“That vision of cultural tourism lacked the connective tissue of imagination,” Chase said. “So tourists with money come. Then what? Bars with local bands? Imagine visitors on the Underground Railroad Tour seeing a show at an African-American theater–but the Robeson and Ujima were gone. The few visitors who managed to see Mark Twain’s manuscripts despite the Central Library’s drastically reduced hours couldn’t find theater as daring and satirical as Twain because most theaters were closed.”
For all Collins’ posturing about cultural heritage and architectural tourism, the closing of so many libraries left fewer and fewer Erie County residents who could recognize the names Mark Twain, Louis Sullivan, and Frank Lloyd Wright. By trying to run the county like a business, Collins followed the timeworn path of outsourcing. He effectively outsourced culture, reducing theater to touring companies of Mary Poppins, Les Miserables, and W, The Musical at the Shea’s and fine arts to the occasional traveling exhibit at the Albright Knox.
Irish Classical, Road Less Traveled, Just Buffalo, Hallwalls, Buffalo Arts Studio–one by one, the smaller arts groups withered and died. Soon the Big 10, long rumored to have been warned off speaking up for smaller groups lest they jeopardize their own funding, were on the chopping block themselves as subsequent executives, following the Collins “business” model, chipped away at the arts. The Big 10 became the Big Seven, the Big Five, and finally, the Big Three.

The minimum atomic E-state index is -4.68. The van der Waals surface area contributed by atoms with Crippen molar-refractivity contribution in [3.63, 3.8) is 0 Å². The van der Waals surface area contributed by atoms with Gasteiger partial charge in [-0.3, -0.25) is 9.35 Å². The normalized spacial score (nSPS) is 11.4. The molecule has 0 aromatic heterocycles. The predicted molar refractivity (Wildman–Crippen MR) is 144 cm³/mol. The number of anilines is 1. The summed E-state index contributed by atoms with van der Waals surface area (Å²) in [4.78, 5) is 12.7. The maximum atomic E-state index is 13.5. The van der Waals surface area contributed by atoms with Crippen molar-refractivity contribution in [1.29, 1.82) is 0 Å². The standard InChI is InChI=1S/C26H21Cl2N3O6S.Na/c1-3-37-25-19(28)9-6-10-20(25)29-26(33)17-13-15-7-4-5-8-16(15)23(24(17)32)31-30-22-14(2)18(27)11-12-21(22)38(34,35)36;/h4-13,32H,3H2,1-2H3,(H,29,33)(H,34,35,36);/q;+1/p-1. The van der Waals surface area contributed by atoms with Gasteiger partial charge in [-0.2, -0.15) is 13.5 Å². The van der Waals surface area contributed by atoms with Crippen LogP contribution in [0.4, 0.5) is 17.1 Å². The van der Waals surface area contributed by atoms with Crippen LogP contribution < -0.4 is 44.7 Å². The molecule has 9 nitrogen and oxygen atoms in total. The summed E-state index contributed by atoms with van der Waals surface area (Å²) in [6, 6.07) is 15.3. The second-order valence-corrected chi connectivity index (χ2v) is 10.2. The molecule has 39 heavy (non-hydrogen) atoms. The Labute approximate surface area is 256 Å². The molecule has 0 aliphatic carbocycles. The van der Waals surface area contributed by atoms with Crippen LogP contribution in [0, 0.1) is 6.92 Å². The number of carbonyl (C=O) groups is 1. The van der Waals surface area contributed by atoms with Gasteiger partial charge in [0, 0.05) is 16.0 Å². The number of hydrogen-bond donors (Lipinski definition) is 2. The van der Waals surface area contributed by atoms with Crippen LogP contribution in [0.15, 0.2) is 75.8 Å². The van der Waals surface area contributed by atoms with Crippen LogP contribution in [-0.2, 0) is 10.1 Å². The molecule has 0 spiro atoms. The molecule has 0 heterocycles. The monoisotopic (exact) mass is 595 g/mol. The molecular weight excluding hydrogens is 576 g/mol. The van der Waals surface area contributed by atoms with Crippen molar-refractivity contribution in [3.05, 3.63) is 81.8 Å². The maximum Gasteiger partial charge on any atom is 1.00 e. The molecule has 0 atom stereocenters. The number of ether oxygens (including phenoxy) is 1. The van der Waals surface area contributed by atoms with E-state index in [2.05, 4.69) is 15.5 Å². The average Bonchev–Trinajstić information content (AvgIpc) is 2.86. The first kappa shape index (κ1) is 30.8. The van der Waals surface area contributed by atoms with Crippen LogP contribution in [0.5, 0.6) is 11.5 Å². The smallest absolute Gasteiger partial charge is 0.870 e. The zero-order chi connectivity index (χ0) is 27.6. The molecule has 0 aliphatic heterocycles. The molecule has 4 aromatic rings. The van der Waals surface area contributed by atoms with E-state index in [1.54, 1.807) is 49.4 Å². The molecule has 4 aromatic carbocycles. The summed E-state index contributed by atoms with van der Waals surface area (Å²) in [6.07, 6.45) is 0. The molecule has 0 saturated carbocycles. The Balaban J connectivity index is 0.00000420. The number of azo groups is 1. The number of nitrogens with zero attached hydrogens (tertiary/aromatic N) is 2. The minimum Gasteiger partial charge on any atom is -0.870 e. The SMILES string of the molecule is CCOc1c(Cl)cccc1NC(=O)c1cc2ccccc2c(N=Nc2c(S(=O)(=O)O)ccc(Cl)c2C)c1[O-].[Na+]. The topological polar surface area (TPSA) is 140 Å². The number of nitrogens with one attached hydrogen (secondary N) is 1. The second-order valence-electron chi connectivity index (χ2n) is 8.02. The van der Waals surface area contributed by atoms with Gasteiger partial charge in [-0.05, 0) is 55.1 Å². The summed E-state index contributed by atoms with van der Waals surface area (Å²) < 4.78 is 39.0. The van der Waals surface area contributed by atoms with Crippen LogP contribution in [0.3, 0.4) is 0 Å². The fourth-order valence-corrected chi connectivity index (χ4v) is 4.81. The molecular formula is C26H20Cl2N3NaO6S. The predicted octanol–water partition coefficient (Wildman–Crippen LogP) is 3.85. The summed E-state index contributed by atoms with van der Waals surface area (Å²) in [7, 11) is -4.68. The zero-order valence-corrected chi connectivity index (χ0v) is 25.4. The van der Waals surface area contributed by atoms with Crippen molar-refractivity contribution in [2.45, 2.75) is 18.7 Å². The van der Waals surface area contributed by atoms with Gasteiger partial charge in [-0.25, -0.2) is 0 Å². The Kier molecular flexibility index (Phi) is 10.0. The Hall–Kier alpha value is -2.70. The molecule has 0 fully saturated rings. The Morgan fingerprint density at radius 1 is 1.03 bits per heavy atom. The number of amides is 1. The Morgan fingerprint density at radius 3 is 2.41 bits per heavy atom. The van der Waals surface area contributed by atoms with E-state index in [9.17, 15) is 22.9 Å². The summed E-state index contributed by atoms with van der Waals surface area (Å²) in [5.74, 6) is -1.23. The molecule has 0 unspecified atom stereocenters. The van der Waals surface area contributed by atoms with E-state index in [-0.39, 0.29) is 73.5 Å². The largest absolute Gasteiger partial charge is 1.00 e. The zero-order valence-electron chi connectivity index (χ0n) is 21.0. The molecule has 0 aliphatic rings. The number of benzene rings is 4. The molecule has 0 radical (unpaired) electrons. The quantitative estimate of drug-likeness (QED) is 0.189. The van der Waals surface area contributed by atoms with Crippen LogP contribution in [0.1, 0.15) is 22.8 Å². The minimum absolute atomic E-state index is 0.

Even as the cultural side of Western New York slid into the bog, the medical corridor boomed. Now many of those who relocated here to work in bioinformatics or medicine complain about the city’s culture deficit. Some drive to Toronto or Rochester for theaters, galleries, and libraries. Others fly to New York for cultural getaway weekends.
While County Executive Arbogast has said arts and culture must be self-sustaining, he has allocated money to lure an NFL team back to the area, which hasn’t had one since the Buffalo Bills were sold in 2016. Is this an echo of the Collins days, when the county spent $817,000 for each Bills home game, with little or no return on the investment? Moreover, Arbogast has set aside two separate funds for the Convention and Visitors Bureau, one to repair the aging Jumbotron outside the Convention Center so everyone will see how busy it is with model railroad gatherings, ethnic heritage dinners, fashion shows, and senior proms, and the other to keep the long-term lines of communication open between the CVB and it best client, the Ontario Motor Coach Association.
Once named one of the “Top 44 Places to Go,” Buffalo no longer has the intellectual attractions that made it appeal to tourists. Now in rehearsal for a Broadway revival of Sunset Boulevard, Hill said, “When the time is right, you’ve got to be ready for your close-up. But with leadership that knew the price of everything and the value of nothing, Erie County failed to hit the mark.”
Let’s make sure this remains fiction, Gary adds. Amen!
UB EOC Professor Gary Earl Ross is a novelist (Blackbird Rising, 2009) and playwright (Matter of Intent, winner of the 2006 Edgar Award from Mystery Writers of America). His latest play, Murder Squared, will be on stage at Ujima, 545 Elmwood, from Nov. 19-Dec. 12. For info and reservations call 883-0380.